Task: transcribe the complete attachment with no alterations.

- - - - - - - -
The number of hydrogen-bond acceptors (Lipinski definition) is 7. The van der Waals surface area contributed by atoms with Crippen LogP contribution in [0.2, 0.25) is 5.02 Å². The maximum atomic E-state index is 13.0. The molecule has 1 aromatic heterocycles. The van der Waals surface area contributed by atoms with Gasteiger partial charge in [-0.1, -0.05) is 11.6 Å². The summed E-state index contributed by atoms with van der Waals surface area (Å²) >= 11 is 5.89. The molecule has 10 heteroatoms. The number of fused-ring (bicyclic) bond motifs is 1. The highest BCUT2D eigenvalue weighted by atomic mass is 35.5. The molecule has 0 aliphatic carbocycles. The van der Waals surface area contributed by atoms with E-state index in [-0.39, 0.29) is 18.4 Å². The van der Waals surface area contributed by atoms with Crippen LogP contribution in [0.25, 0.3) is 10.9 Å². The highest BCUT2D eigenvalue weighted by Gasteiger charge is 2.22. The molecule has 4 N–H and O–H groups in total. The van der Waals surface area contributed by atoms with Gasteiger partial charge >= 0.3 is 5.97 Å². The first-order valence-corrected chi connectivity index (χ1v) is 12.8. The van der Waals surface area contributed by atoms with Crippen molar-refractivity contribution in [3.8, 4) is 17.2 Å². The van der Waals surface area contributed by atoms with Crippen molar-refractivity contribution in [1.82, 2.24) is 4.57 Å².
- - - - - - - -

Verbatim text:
The number of hydrogen-bond acceptors (Lipinski definition) is 7. The van der Waals surface area contributed by atoms with Crippen LogP contribution in [0.2, 0.25) is 5.02 Å². The maximum atomic E-state index is 13.0. The molecule has 1 aromatic heterocycles. The van der Waals surface area contributed by atoms with Gasteiger partial charge in [-0.1, -0.05) is 11.6 Å². The summed E-state index contributed by atoms with van der Waals surface area (Å²) >= 11 is 5.89. The molecule has 10 heteroatoms. The number of fused-ring (bicyclic) bond motifs is 1. The highest BCUT2D eigenvalue weighted by atomic mass is 35.5. The molecule has 0 aliphatic carbocycles. The van der Waals surface area contributed by atoms with E-state index in [-0.39, 0.29) is 18.4 Å². The van der Waals surface area contributed by atoms with Crippen LogP contribution in [0.25, 0.3) is 10.9 Å². The highest BCUT2D eigenvalue weighted by Gasteiger charge is 2.22. The molecule has 4 N–H and O–H groups in total. The van der Waals surface area contributed by atoms with Gasteiger partial charge >= 0.3 is 5.97 Å². The first-order valence-corrected chi connectivity index (χ1v) is 12.8. The van der Waals surface area contributed by atoms with Crippen molar-refractivity contribution in [3.8, 4) is 17.2 Å². The van der Waals surface area contributed by atoms with Crippen molar-refractivity contribution in [1.82, 2.24) is 4.57 Å².